Surfaces for Children’s Play Areas

Although trips and falls are an everyday part of the growth and development of children, this doesn’t necessarily mean you should go out of your way to make a garden unfriendly to them. On the other hand, does the compensation culture in the UK mean that we have to cover our kids in cotton wool before sending them to play outside our homes? Or is there a happy medium somewhere?

High Points are the Worst

One of the points to consider when looking at children’s play areas is the height they can fall from. The Royal Society for the Prevention of Accidents (RoSPA) says that the most common accidents in playgrounds are from falling from one level to another. So you might want to pay more attention to child safety in the garden where there are slides, climbing frames, swings and the like.

Commercially available playing surfaces used in parks, schools and other public play areas are probably too costly to install on a domestic scale. They are mostly poured, in the same way that concrete is, onto a prepared surface, and to get the specialists involved is likely to be prohibitively expensive. Having said that, some of the manufacturers have tiled products that they make available to the domestic market, although they will still cost quite a lot.

Loose Materials

A common and much cheaper alternative is to use a loose surface, such as sand, pea shingle or wood chips. With all of these, although the initial layout is cheap, the ongoing costs are higher as the materials compact and disperse, which means they need to be topped up regularly. Sand is usually confined to a sand pit, because its small grain size makes it difficult to contain. It’s also a significant headache for cleaning clothes, shoes and children, as it gets everywhere and is hard to brush off, so is probably not suitable for a large play area in a garden.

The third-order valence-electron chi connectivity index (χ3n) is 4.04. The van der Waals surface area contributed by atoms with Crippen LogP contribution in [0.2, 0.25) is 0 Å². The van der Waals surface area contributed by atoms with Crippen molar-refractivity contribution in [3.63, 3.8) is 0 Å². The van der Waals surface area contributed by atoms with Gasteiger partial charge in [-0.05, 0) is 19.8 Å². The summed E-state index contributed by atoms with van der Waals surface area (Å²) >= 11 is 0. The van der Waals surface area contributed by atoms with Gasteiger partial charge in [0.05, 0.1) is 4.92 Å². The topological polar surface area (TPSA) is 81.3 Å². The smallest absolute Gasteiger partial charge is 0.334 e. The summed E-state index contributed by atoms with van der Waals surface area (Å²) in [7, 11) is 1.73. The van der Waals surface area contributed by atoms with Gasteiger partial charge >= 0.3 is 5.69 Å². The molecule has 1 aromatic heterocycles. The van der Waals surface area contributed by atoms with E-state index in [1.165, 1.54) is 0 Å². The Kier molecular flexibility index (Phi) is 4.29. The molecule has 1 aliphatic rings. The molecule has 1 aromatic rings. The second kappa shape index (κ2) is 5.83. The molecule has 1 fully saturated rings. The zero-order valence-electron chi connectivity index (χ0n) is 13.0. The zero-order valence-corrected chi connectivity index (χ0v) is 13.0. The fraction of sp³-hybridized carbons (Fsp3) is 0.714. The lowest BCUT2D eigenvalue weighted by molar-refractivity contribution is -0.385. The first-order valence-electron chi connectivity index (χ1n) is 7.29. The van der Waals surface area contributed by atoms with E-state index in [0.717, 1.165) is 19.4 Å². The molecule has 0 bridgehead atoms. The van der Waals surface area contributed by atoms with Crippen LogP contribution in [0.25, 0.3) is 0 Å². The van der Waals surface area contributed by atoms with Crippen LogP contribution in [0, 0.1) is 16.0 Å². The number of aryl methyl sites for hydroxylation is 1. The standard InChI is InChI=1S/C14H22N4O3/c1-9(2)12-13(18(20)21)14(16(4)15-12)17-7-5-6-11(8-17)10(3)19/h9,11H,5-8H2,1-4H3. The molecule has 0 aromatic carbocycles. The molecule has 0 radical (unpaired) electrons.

Pea shingle isn’t as small as sand (the grains are usually about 1cm in diameter) but it can still get everywhere. To get a reasonable level of impact absorption you need to lay it to quite a depth, probably between 15-20cm (6-8in), and bear in mind that children are likely to throw it at each other and push it into each other’s orifices. But it does drain well, so kids can be out in it quite soon after rain has stopped, and it doesn’t have to be topped up as much as organic products that biodegrade.

Wood bark Mulch Or Chips (sometimes called ‘play bark’ in the trade) is a common sight in playgrounds these days. It drains well but also absorbs a lot of water, so it can feel wet to the touch for some time after it has stopped raining. It degrades as well as compacts, so has to be topped up regularly and, although the main chunks of bark stay in place quite well, little chips and other smaller pieces can stick to clothing and be tracked into the house.

Why not use Grass?

Although it may be the last thing that will occur to a safety conscious parent desperate to buy the best for their offspring, how about grass? The chances of keeping a lush lawn are low if children are playing on it every day, but it can be resilient, especially if it is left to grow longer than usual and has wild flowers mixed in with it. Of course, that’s the complete opposite of the manicured lawn that many gardeners aspire to, but perhaps that’s a compromise that needs to be made for a few years. And what product could be ‘greener’?

If you have a dedicated area where there are swings, a climbing frame or trampoline, you can perhaps lay a grass mat. These are rubber or plastic membranes that go over existing grass, protecting the roots of the lawn and providing a more solid surface for kids’ feet. The grass will grow through the membrane holes in time, making the mat virtually invisible, and the grass can then be cut as usual.

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